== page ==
• On February 9, 2015, mutual confidentiality agreements were circulated between the two companies. That same day, the Kelt Board of Directors implemented an immediate blackout -- prohibiting trading in Artek by all individuals at Kelt with knowledge of the proposed transaction.

• On February 11, 2015, a non-binding letter of intent regarding the proposed transaction was delivered by Kelt to Artek.

• On February 12, 2015, Choufi was made aware of the negotiations and possible transaction between Artek and Kelt.

• On February 19, 2015, Choufi provided an overview of Artek's petroleum and natural gas reserves to an independent committee formed at Kelt to consider the proposed transaction.

• The Investment Industry Regulatory Organization of Canada ("IIROC") was alerted to an unusual upwards price movement and an increase in the trading volume of Artek shares prior to the February 23 Announcement. IIROC referred the matter to the ASC for investigation.

• At or around the time of the referral, IIROC received a "Gatekeeper Report" from a member firm's trading surveillance department (the "Reporting Dealer"). The Reporting Dealer's Gatekeeper Report related to suspicious purchases of Artek shares by its customer, Choufi, on February 19 and February 20, 2015.

• Choufi admits that as at February 19, 2015:

• he was in a special relationship with Artek due to his position at Kelt and his knowledge of the negotiations and possible transaction;

• he knew that the possible transaction had not been generally disclosed; and

• he knew that the possible transaction was a material fact with respect to Artek.

• On February 19 and 20, 2015, and with this knowledge, Choufi:

• purchased 26,823 shares of Artek in his direct investment accounts at the Reporting Dealer at an average price per share of $1.695; and

• purchased 25,700 Artek shares for the benefit of and through the account of another person, at a cost of approximately $42,531.

• At market close on February 23, 2015, one full day of trading following the February 23 Announcement, and using a closing price for Artek of $2.61, a profit before commission of $24,496 would have resulted from the sale of the Artek shares in Choufi's account, and a profit of $24,546 from the sale of Artek shares in the other person's account.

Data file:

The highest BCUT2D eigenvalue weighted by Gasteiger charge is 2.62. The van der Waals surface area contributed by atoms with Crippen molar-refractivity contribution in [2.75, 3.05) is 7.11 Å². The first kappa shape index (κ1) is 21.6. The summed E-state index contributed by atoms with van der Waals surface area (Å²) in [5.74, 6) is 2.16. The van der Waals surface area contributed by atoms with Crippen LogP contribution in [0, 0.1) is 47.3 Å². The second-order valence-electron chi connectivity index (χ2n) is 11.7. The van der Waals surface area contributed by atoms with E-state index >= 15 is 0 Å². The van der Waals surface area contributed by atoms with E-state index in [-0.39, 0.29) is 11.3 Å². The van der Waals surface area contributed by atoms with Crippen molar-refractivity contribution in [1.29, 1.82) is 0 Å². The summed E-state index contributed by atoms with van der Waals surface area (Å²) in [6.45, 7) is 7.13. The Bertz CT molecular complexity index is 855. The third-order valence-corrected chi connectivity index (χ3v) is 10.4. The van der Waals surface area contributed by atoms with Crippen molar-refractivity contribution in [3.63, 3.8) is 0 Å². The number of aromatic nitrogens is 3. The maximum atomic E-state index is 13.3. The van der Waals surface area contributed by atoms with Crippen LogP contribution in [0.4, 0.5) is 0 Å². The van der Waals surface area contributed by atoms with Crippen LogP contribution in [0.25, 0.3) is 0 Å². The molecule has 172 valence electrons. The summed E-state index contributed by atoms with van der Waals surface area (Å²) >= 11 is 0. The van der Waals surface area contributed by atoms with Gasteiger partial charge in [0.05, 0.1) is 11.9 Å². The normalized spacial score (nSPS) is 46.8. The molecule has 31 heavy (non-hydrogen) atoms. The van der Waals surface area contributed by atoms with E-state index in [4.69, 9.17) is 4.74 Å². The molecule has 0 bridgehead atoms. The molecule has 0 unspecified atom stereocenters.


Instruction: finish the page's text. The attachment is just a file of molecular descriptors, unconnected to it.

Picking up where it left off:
• Choufi admits that in addition to his own trading in Artek shares, he also informed an acquaintance of his in Edmonton (the "Tippee") of the negotiations and possible transaction prior to the February 23 Announcement. Choufi was unaware at the time, but is advised and has no reason to dispute that the Tippee purchased 41,500 shares of Artek through a numbered company on February 20, 2015, at a cost of approximately $70,000. These shares were sold days later on February 23 and 25, 2015, for a profit before commissions of $39,868.

[16] Based on the facts set out above, Choufi admitted to breaching subsections 147(3) and (4) of the ASA and acted contrary to the public interest.

B. APPROPRIATE SANCTIONS IN THIS CASE

[17] Having found that the threshold has been met under subsection 127(10)5 of the Act, I must now determine what sanctions, if any, should be ordered against Choufi.

[18] Subsection 127(10) of the Act does not itself empower the Commission to make an order; rather, it provides a basis for an order under subsection 127(1). The Commission must still consider whether it is in the public interest to make an order under subsection 127(1), and if so, what the order ought to be.

[19] The purpose of section 127 of the Act, and the principles that should "animate" its application, were reviewed by the Supreme Court of Canada in Asbestos. The Supreme Court found that when considering whether to make a public interest order, the Commission shall have regard to the purposes of the Act set out in section 1.1 to provide protection to investors from unfair, improper or fraudulent practices; and to foster fair and efficient capital markets and confidence in capital markets (Asbestos, supra at para 41). Further, the Supreme Court stated that the purpose of section 127 is "neither remedial nor punitive; it is protective and preventive, intended to be exercised to prevent likely future harm to Ontario's capital markets" (Asbestos, supra at para 42).